Reader's View: Death with dignity has to be a choice
I was living in Oregon almost 20 years ago when we passed the first death-with-dignity law in the U.S. We citizens of Oregon passed the referendum once, and then, when the state legislature sent it back to voters, we passed it a second time with even greater support. By 2012, 80 percent of Oregon voters supported the law.
The rules and regulations governing this law are clear and specific and can easily be found online. But this law is not widely used at all. From 1998 through 2007, about 296,000 Oregonians died of all causes. Only 341 of the 99,000 people who died of the same diseases ended their lives with a legally prescribed overdose. There do not appear to be any situations of misuse or abuse of this law in any of the four states that have such a law.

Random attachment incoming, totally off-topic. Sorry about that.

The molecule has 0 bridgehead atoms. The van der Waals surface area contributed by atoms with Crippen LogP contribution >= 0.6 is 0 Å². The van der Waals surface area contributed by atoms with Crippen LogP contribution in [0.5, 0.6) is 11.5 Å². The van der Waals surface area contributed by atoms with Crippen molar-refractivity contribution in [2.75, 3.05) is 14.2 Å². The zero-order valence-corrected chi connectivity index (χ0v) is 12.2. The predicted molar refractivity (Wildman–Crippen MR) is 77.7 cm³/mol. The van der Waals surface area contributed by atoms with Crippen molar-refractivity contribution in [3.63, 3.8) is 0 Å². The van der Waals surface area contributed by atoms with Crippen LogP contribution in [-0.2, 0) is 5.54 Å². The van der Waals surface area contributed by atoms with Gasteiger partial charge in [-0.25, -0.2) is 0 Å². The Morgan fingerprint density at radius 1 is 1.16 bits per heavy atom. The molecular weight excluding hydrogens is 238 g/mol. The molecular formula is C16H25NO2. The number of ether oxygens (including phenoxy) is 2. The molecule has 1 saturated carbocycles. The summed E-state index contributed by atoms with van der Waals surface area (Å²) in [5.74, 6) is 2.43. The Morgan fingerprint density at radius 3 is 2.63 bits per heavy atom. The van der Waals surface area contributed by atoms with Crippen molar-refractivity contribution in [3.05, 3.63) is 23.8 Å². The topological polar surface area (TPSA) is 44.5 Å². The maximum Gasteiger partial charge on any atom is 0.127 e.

A friend of mine in Oregon was one of the few who used the law. She had breast cancer that metastasized to her bones and brain. She was blind and bedridden and doctors were unable to manage her pain. At that point, in the presence and with the blessings of her husband and her adult daughter, she chose to take the prescriptions to end her life.
As a former hospice volunteer, I was told pain can be managed and patients can be made comfortable. My friend didn't find this to be true. I didn't find it to be true with some of my hospice patients, either. I believe it is in these fairly rare situations that patients deserve to have choices.
I hope the Minnesota Legislature will take up this issue and make this a choice for those few people who desperately need it to be able to have what for them is a good death.